Last week I was due to re-take my blood work from January. There's a newer urgent care associated with my doc's hospital system just up the road, so that was nice. It's also sort of hidden by where they put it, making it not too busy most of the time. Like Wednesday afternoon when I went. The phlebotomist was ready for me before I finished filling out the paperwork. How often does that happen? She was really good, too. Didn't even feel the poke. One of the vials was messed up, so I had to sit with the needle in my arm while she had the receptionist (there was just the two of them there) get another from the cupboard. NBD. I walked out of the door five minutes after I walked in.

Things went downhill from there.

The last 5 years or so my cholesterol and blood sugar numbers have been either borderline bad or excellent, depending on where I was in training. Running lots of miles? I'm the healthiest 50-something on the planet. On a break due to injury or marathon recovery? Watch the diet, kiddo.

Recap: The hamstring took me off the roads in December. I went crazy with holiday eats. Testing in mid-January (with just a couple of weeks of a few miles a day) showed my cholesterol not where it ought to be. Blood sugar? 6.2 on the A1c test. Very nearly diabetic. Not only did I get the low sugar, low fat lecture, this time I got, "We better look at these again in a few months."

Then there's the PSA number (3.99). That's been sort of creeping up the last few years as well, and this time I was right at the edge between, "You're an old guy and old guys have higher PSA numbers," and, "A number like that is where we usually order a biopsy for prostate cancer." (anything over 4.0)

Gulp.

Anyway, I figured since I was starting to run again, despite the cold temps of January, that there'd be no problem. Just need to get a few miles behind me and things would drop back to where they belong. And I decided to go really nuts and cut out sugar. As much as I sweeted through December, I avoided the sweet stuff through February and March and April. My weight stayed steady at my non-training normal of 160-ish. I'd show that A1c who was boss.

Friday night I checked the patient portal for the good news.

Except it wasn't good news. Not good at all.

A1c - 6.1   What the bloody hell? I nearly killed myself for three months, refusing anything that didn't taste like cardboard. Donuts, cake, ice cream, Snickers, Crunch 'n' Munch - ALL my favorite things. And I got one lousy tenth of a point. Granted, there was no running assistance, thanks to Louie. But, still.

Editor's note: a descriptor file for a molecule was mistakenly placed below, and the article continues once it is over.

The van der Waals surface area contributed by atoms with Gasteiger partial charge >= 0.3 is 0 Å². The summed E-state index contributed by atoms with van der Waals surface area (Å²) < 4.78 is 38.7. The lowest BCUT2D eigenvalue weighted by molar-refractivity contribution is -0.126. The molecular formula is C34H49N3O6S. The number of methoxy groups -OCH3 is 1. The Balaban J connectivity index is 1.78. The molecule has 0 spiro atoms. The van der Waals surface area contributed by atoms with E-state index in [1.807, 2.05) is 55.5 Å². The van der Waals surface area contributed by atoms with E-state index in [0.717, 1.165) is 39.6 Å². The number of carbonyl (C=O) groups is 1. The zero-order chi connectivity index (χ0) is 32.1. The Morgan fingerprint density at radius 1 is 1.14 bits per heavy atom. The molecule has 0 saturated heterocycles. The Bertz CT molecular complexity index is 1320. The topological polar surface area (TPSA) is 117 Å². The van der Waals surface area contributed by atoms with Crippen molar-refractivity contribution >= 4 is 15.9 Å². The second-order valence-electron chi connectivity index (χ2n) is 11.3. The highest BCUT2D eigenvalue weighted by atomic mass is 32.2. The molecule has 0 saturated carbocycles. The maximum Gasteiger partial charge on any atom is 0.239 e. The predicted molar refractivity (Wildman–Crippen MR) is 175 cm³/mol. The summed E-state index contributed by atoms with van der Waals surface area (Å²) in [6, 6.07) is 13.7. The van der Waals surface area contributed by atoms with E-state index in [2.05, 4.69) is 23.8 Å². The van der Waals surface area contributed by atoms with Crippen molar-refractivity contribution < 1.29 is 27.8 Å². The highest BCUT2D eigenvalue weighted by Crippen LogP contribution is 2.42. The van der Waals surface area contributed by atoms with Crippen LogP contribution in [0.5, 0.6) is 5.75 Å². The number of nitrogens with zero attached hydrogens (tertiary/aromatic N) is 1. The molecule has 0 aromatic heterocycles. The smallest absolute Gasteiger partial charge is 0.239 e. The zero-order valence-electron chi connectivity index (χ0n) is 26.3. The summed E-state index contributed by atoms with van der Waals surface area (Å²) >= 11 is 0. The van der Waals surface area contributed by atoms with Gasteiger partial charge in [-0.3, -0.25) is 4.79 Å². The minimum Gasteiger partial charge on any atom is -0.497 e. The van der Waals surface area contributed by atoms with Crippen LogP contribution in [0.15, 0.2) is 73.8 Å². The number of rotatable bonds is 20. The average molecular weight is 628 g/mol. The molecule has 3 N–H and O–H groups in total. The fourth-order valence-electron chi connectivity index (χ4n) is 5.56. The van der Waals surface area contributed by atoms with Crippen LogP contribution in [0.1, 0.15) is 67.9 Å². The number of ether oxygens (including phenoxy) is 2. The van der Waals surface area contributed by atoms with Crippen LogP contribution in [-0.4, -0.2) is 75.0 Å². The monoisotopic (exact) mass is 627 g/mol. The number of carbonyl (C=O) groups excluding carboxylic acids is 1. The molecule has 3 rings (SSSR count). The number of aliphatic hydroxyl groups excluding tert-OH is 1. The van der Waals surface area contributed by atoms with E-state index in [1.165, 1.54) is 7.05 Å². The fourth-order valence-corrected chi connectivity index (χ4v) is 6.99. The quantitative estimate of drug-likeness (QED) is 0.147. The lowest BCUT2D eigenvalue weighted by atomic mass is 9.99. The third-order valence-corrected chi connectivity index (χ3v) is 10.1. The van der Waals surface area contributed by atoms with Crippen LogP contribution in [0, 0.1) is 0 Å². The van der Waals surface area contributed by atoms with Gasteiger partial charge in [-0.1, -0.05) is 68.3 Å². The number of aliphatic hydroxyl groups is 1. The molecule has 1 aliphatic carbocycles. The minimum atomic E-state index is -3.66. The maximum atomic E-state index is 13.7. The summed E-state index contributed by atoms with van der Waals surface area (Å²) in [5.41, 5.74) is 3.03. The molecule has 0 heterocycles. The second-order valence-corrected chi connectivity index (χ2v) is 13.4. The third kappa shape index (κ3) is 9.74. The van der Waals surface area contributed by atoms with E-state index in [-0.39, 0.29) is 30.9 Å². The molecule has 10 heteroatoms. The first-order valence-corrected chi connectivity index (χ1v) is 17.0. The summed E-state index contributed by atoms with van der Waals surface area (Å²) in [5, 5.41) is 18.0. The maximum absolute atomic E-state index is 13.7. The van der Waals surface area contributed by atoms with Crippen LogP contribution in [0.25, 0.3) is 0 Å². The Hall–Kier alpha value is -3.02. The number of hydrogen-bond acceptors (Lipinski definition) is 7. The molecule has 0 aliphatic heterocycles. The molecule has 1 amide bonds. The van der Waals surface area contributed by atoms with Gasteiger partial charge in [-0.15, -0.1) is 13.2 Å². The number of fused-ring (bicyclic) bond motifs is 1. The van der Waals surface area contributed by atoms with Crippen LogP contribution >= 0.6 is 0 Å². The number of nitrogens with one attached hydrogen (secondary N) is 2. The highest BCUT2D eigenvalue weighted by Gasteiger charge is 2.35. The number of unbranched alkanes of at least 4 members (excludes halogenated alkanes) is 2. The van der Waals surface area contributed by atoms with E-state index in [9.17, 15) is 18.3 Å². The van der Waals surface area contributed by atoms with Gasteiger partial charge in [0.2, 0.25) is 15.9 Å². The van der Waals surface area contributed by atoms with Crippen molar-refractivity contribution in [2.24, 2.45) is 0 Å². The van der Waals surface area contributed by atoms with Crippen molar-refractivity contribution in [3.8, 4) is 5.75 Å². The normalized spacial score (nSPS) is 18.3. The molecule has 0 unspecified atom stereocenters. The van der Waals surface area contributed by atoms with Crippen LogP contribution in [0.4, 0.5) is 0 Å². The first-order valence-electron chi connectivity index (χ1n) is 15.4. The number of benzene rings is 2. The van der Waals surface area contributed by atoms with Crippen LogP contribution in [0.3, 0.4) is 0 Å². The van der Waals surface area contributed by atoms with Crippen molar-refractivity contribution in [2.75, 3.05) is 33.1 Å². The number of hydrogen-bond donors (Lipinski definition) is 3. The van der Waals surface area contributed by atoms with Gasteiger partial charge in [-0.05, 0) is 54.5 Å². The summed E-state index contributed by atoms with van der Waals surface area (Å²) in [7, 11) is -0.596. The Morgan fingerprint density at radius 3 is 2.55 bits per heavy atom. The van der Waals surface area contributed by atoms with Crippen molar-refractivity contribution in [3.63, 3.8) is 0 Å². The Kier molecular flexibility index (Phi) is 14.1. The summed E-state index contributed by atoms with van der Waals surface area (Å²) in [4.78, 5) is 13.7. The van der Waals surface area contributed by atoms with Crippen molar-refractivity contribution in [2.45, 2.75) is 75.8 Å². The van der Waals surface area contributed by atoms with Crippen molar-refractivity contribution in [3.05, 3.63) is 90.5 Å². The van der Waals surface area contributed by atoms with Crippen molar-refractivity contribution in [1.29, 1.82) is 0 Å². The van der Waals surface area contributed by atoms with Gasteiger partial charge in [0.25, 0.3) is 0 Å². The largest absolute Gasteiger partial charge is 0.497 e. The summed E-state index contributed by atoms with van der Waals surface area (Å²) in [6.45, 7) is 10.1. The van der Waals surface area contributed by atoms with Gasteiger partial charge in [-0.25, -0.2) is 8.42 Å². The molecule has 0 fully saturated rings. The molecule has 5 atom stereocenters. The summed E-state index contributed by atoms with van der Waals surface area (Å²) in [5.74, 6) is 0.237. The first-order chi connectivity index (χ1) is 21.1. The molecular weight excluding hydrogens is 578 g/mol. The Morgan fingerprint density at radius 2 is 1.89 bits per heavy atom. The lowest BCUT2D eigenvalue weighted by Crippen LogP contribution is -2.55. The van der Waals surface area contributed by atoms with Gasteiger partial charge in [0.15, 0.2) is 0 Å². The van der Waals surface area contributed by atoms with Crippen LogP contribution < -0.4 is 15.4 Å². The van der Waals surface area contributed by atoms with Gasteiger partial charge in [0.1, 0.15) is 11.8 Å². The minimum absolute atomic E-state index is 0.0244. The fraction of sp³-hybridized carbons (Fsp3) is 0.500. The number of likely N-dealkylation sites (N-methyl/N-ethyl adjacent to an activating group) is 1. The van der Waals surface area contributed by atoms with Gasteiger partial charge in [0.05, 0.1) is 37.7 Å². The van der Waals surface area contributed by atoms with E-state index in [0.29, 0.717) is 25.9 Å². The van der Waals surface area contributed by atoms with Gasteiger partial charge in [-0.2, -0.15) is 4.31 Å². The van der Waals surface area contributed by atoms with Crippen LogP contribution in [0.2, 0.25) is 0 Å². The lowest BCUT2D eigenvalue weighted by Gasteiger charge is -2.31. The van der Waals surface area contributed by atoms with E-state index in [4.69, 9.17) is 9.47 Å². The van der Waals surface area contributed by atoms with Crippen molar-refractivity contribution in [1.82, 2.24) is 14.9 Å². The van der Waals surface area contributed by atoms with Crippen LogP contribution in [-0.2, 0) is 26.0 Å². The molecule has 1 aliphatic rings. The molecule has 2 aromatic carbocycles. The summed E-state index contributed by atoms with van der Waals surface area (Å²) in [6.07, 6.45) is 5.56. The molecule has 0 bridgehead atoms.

Downhill from there. PSA = 4.58.

Saturday I shampoo-ed the carpets in the house and changed the electricals in the dining room to match the new paint. I did not run.

I'm waiting on a call from the office, encouraging me to come in for a chat. In the meantime, Mrs. Dave is checking her sources for a good urologist.

So, I'm kind of pissed off about this. Who gave my body permission to get old? Wasn't me.

There are 32 marathons I still need to run and the clock is ticking.

Wednesday, April 25, 2018

Another of Dave's Great Western Adventures

I've been injured before, but this time I'm really feeling like I'm not running anymore. That can't be true. My heart won't accept that. But I can't shake the idea. I think it means that I just haven't had an injury that's taken me out this long in 12 years. So I'm paranoid now.

After 3 weeks of PT, there was not much progress. Of course. Always takes 4 to see improvement from PT. Missed last week with the latest Great Western Adventure and dropped all my homework, with travel and taking care of getting T-Rex back to school. Walking around campus on Thursday and Friday really hurt, but Saturday was better and it's been pretty good since then. It seems like the PT makes my knee hurt. No idea what that means. Amanda and I are going to have a chat tomorrow when I go back. Time to see the doc again?